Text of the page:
Iran: Oil exports reached pre-sanctions era despite Western aggression
Tehran's efforts at intercepting the restrictions bound by sanctions have bore their fruit.
Iranian President Ebrahim Raisi remarked that Iranian oil exports are back to pre-sanctions levels despite Western nations pushing to cripple them.
“The enemies have formally announced that the (policy of) maximum pressure (on Iran) has ended in failure, as we saw that our exports to the region have increased and our production centers have been encouraged,” he added.
This statement comes just a day after the US Treasury announced sanctions on 13 Iranian oil companies with alleged ties to the facilitation of the sale of Iranian petrochemicals and petroleum products.
Raisi highlighted the government's efforts and success in neutralizing the sanctions, noting that Tehran boosted exports and production, in addition to organizing plans to complete the unfinished projects.
“In spite of the sanctions, we can make great strides for the country’s progress. We are aware that the enemy is opposed to us making headway, our production booming, our economy being resistant, and our science and knowledge enhancing,” he noted
Pointing to the revival of the Joint Comprehensive Plan of Action (JCPOA), Raisi stressed that Iran won't be holding negotiations just for the sake of negotiations. He slammed Western actors for violating their commitments.
Washington must make up its mind
Raisi asserted that the International Atomic Energy Agency has acknowledged 15 times that Iran's nuclear activities are not out of the scope of peaceful use, and yet the IAEA continues to raise doubts.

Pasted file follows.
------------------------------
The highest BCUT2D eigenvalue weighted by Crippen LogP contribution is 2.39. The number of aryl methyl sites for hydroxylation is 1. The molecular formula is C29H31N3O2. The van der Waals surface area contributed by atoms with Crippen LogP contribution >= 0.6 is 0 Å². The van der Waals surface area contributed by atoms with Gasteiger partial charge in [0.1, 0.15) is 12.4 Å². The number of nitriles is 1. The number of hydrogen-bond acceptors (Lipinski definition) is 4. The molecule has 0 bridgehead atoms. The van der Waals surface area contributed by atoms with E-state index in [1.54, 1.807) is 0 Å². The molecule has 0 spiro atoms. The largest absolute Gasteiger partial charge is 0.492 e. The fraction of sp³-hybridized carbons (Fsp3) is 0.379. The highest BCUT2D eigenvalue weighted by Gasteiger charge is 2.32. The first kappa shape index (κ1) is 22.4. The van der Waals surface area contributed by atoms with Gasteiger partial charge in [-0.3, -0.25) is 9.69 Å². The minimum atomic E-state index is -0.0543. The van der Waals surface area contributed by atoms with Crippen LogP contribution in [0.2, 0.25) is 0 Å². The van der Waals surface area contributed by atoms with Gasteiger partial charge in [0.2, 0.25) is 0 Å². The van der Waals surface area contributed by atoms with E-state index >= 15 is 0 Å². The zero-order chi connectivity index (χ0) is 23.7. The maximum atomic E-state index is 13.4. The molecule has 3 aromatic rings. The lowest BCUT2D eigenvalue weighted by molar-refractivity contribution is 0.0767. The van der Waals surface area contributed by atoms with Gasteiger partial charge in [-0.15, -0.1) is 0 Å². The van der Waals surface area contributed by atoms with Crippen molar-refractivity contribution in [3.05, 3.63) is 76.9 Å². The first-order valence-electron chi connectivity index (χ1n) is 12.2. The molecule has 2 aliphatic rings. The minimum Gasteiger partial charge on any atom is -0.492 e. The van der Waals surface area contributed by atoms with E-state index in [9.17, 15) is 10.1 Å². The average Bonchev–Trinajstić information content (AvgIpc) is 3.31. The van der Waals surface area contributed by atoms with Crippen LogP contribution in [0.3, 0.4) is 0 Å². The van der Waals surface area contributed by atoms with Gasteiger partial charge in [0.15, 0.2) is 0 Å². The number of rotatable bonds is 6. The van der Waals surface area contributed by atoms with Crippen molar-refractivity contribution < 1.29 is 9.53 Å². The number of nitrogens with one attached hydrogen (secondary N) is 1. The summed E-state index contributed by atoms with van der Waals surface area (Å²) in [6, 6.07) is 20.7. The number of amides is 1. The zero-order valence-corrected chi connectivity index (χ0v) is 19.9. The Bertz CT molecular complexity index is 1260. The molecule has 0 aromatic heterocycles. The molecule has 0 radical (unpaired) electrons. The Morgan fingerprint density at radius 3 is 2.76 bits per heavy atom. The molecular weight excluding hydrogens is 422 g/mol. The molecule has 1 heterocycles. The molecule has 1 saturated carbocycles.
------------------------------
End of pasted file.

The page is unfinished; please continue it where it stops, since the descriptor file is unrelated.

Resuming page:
Addressing that the EU described Iran's proposals in the Vienna talks as logical, Raisi said that Washington must make up its mind.
Yesterday, Friday, Russia's permanent representative to international organizations in Vienna, Mikhail Ulyanov, said that the next round of meetings between the IAEA and Iran is expected to take place in Tehran before the end of November.
On Thursday, the IAEA passed a resolution urging Iran to comply with the probe involving the alleged find of uranium traces at three undeclared sites.
This is the second time that the nuclear watchdog is carrying out a motion of this kind against Iran - the last one which took place in June this year involved a motion of censure against Tehran’s alleged obstruction of inspectors.
The resolution which states it is "essential and urgent" for Iran to "act to fulfill its legal obligations," and was brought by the US, the UK, France, and Germany, was voted by 26 countries in favor, two against, five abstained, and two countries were absent.
The two countries who voted against the resolution are China and Russia.
The IAEA's lack of impartiality has made it more difficult for Iran to reach its nuclear deal with the US. The agency has accused Iran several times of lying about its nuclear activities on the basis of not having provided sufficient information about three "undeclared nuclear sites."